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Breaking News / Business / Environment / Featured / News / Top Stories / Virgin Islands / November 7, 2019

A top executive of the Limetree Bay oil storage and refining company said that the firm would consider using a $10 million payment owed to the territory to help prop up the failing V.I. Government Employees Retirement Systems (GERS) — the beleaguered pension system that its own proprietors said will collapse before Governor Albert Bryan completes his first term in office.

“I think we’d be open to any discussions along those lines,” Brian K. Lever, president and chief executive officer of Limetree Ventures LLC, said under questioning by Senator Allison DeGazon, during a Wednesday hearing of the Senate Committee on Government Operations, Consumer Affairs, Energy, Environment and Planning.

Mr. Lever submitted to the committee, chaired by Sen. Alicia V. Barnes, that Limetree Bay is willing to sit down with government officials to discuss how such an arrangement might come to fruition. However, he said,  “I can’t promise what the resolution would be.”

The prospective GERS payment was a sidebar discussion to hours of inquiry from committee lawmakers largely focused on the Limetree Bay Terminal and Limetree Bay Refinery efforts to live up to local hiring mandates, and whether a host of environmental and financial reporting requirements are being met.

“We want to be able to drill down on specific issues and concerns,” said Sen. Barnes, chairwoman of the Government Operations committee. The panel took testimony Wednesday from Mr. Lever and officials from the Public Finance Authority, the departments of Labor, Planning and Natural Resources and other agencies. The hearing took place at the St. Croix campus of the University of the Virgin Islands.

Limetree Bay acquired the former Hovensa refinery on St. Croix and reopened the storage and terminal facility – which is critical in providing fuel to the territory – in 2016. The company has spent $1.1 billion to date on the final preparations to restart the oil refining process. When up and running, the refinery should employ 360-380 full-time employees and another 100 contractors. Eighty percent of the workers are required to be Virgin Islands residents, as defined by company’s various Operating Agreements with the territory, Mr. Lever said.

It was evident from testimony that the governmental agencies are unprepared to regulate the financial and environmental impacts of a multi-billion dollar oil refining and storage industry in the territory.

“Where are you, realistically, in ensuring that the government is poised to appropriately regulate the operations of Limetree Bay terminal and refinery? … Do you think you are 50 percent poised and ready to go? Eighty percent? Where are you, percentage-wise,” Sen. Barnes asked V.I. Director of the Public Finance Authority Kirk Callwood.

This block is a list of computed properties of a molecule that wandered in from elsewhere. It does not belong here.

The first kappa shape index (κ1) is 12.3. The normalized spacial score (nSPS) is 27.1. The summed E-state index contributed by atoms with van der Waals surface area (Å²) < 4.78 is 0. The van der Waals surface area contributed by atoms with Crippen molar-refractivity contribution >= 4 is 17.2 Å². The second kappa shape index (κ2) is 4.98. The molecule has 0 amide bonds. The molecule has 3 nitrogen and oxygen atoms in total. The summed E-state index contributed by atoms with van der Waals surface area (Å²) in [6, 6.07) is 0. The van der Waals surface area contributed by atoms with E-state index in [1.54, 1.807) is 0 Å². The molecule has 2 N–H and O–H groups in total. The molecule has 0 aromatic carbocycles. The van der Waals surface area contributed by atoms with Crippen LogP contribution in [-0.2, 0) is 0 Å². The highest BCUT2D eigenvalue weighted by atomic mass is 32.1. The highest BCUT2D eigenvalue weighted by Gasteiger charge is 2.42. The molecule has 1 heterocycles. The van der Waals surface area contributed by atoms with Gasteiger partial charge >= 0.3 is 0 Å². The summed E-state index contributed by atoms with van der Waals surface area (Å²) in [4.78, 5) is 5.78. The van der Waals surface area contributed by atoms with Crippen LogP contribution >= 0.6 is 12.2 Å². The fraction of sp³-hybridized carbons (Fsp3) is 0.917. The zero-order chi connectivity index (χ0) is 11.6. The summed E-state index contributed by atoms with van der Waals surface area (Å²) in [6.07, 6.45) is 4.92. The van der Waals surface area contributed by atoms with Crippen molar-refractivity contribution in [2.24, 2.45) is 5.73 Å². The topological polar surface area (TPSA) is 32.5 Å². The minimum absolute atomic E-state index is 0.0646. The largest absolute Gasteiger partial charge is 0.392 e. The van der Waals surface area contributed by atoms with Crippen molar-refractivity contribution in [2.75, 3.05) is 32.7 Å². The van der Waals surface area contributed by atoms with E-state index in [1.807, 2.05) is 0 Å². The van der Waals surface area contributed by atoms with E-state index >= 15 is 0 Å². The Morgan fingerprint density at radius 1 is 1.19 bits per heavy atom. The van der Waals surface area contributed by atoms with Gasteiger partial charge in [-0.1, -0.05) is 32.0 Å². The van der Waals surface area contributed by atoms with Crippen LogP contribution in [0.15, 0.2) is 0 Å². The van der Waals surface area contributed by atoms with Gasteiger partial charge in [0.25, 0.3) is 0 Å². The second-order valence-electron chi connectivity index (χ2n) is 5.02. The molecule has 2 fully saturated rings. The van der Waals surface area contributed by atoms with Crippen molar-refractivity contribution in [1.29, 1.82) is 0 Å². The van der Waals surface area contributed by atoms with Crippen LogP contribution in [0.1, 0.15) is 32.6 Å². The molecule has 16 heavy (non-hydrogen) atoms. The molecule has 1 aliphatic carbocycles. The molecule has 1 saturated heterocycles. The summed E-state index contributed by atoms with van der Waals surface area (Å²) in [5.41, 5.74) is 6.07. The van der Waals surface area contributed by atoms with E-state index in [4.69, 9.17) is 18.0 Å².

Not close, said Mr. Callwood. “I would say around the area of 25 percent.”

An example of this, it was revealed that Limetree Bay had five unlicensed contractors performing work at the sprawling south shore facility, which Mr. Lever said he was aware of, though he could not clearly explain why.

The Public Finance Authority is tasked with monitoring Limetree Bay’s compliance with two Operating Agreements entered between the territory and the company in 2015. Those agreements convey contractual, environmental and financial protections to the government, including tax payments based on Limetree revenues and profits.

Sen. Kurt Vialet pressed agency heads to step up its capacity to regulate Limetree Bay and other major industries in the territory. “It’s the job of the government to make sure that we develop a mechanism to determine what is coming in and coming out (financially),” he said. “I expect the Government of the Virgin Islands to put something in place that will effectively monitor all of the entities, to include Diageo, Cruzan Rum and Limetree Bay. It’s our job to make sure they are reporting the right things”

Ms. DeGazon wanted to ensure that financial reporting from Limetree is accurate and correct. “Businesses as a whole have a way of reporting what they want to report and how they want to report. I just don’t want that we leave any money on the table when there so many obligations to fill.”

“We should know the types of questions to ask Limetree Bay to appropriately monitor or evaluate the information that we receive (PFA). DPNR should be poised with an air pollution control program with a program that has the appropriate engineers to write permits to review reports, to do site inspections,” Ms. Barnes said.

Mr. Lever of Limetree Bay said the operating agreement has a multitude of commitments, all of which he said are being met. “I am pleased to say that each one of those commitments to the people of the Virgin Islands and the Legislature have not only been kept, but exceeded.” 

At the end of the third quarter of 2019, Limetree employed 91 full-time employees and 60 contractors at the terminal, Mr. Lever said. He said 91 percent of full-time employees and 50 percent of senior management are US Virgin islands residents as defined in the terminal agreement.

On the other hand, the roughly 60 Limetree contracting companies actually employ upwards of 4,000 workers. Only six of those contractor companies are Virgin Islands firms. It was unclear what percentage of those employees are Virgin Islanders. 


Robert Moore

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